Making a difference
There is a new wrinkle on my morning commute.
The intersection at Acacia and Highway 20 has become important enough — or dangerous enough, to be more accurate — to merit a stop light. The improvements to the intersection also included widening the road and installing a turn lane.
Traffic seems to be flowing pretty smoothly, and I'm glad to have the light in place. Too many times, I have seen someone pull out onto the highway, frantic to get ahead of oncoming traffic in order to save 12 seconds on the morning commute. Occasionally, I even wondered if I might become the statistic that authorized the construction. I want my life to count for something, but I'd prefer to make a difference while staying alive if I can.
I wonder sometimes about making a difference. Wiping fingerprints off the walls and sweeping behind the toilet can be thankless tasks. Making dinner usually gets a few comments, though not all of those are compliments. "I don't mean to hurt your feelings," my daughter said, "but dinner tasted a little burned."
There are also comments about the quality of the ingredients ("I don't like beans") and requests for special accommodations ("Can I have mine without the tortilla?"). None of those make me feel loved and appreciated. Sure, my kids are well fed, even if they don't eat burned beans and tortillas, but is any of it worth the effort?
I started out, in the time before kids, as a speech pathologist. My goal was simple. I was going to save the world through speech therapy. In my fresh-out-of-college world, people got better. I wasn't always prepared for the reality that "getting better" is sometimes a very subjective assessment.
A child who spoke his first word at age 4 is still better than at age 3, but that one word doesn't go very far. A stroke patient who regains the ability to swallow pureed food is still better than he was on a feeding tube, but even filet mignon through the blender isn't much fun.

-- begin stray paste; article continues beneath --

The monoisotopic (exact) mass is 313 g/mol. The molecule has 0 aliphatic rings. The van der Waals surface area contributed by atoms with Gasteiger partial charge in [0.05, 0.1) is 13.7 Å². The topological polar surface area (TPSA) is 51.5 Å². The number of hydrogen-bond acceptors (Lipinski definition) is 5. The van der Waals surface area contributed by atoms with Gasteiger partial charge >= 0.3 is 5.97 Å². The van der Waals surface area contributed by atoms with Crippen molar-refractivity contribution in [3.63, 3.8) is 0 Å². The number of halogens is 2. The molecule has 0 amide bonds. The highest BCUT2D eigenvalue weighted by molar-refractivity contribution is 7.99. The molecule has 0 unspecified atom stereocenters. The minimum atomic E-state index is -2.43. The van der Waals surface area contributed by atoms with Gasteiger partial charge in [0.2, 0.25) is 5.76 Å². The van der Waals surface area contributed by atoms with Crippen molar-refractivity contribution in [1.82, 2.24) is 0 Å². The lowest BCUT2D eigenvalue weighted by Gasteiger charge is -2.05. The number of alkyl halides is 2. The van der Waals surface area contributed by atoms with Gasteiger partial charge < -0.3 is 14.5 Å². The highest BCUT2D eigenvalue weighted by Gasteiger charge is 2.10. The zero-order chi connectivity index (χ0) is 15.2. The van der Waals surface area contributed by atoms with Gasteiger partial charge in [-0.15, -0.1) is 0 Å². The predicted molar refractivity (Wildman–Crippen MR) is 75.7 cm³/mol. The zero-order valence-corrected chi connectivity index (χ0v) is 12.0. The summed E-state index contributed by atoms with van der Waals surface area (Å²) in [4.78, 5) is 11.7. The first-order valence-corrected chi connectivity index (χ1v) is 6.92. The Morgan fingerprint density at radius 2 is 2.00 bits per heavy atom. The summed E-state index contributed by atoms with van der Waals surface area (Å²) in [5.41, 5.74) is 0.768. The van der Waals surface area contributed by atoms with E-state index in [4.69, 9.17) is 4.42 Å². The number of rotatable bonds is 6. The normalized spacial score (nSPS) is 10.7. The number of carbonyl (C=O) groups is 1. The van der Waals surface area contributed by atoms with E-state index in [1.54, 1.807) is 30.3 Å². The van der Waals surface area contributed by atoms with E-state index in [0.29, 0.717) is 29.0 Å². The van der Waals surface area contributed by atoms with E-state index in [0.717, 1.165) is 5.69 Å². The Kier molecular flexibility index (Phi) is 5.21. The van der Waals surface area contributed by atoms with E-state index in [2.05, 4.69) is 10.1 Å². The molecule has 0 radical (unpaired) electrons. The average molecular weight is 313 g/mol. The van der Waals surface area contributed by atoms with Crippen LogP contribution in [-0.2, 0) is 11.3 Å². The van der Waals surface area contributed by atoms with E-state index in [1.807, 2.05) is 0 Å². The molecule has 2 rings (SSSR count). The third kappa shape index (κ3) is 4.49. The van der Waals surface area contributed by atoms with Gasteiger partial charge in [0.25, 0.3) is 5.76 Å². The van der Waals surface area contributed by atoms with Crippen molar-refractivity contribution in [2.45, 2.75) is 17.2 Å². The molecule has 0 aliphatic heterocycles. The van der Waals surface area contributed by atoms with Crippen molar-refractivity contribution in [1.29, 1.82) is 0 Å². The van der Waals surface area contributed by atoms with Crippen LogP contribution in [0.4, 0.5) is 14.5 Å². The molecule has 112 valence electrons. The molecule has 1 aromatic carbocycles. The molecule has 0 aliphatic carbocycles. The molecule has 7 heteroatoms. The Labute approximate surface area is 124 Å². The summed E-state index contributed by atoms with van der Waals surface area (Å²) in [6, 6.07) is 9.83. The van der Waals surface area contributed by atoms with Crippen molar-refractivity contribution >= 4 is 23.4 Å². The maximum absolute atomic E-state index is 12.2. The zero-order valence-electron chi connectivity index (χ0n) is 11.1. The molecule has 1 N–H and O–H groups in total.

I didn't learn much from the realities of career life. When the children came along, I was on a new adventure, planning to save the world through parenting and homeschooling. I was going to do all of that while juggling a part-time career. An eternal optimist, I like to call myself. As a small-business owner, I could set my own hours, take my children to work with me and bring along their school work.
My office closed just over a year ago, a circumstance of a shrinking economy and lost contracts. I focused on home and family, and I loved it. I could snuggle a restless child at 2 a.m. without having to worry about the morning alarm clock. We cleaned out bookcases and discarded the mountain of mostly finished workbooks. And then, it was time to go back to work.
Tearing myself away, even for a few hours a week, has been difficult. My career as a speech pathologist is kind of like a jealous mistress. Wanting all of my time, she calls to me with interesting cases and prospects for improvement.
Once at home, the order is reversed. Baking cookies and reading books is more pressing than getting ready for work. My 2-year-old says, "I want to go wif you," and I melt inside.
It is the dilemma many mothers face, trying to balance work and home. Here I am, walking the tightrope, hoping to make a difference — one patient and one burned burrito at a time.
Rose Godfrey is a speech pathologist and homeschooling mom in Meridian. Her homeschool blog can be found on the Appeal-Democrat website at appealdemocrat.com.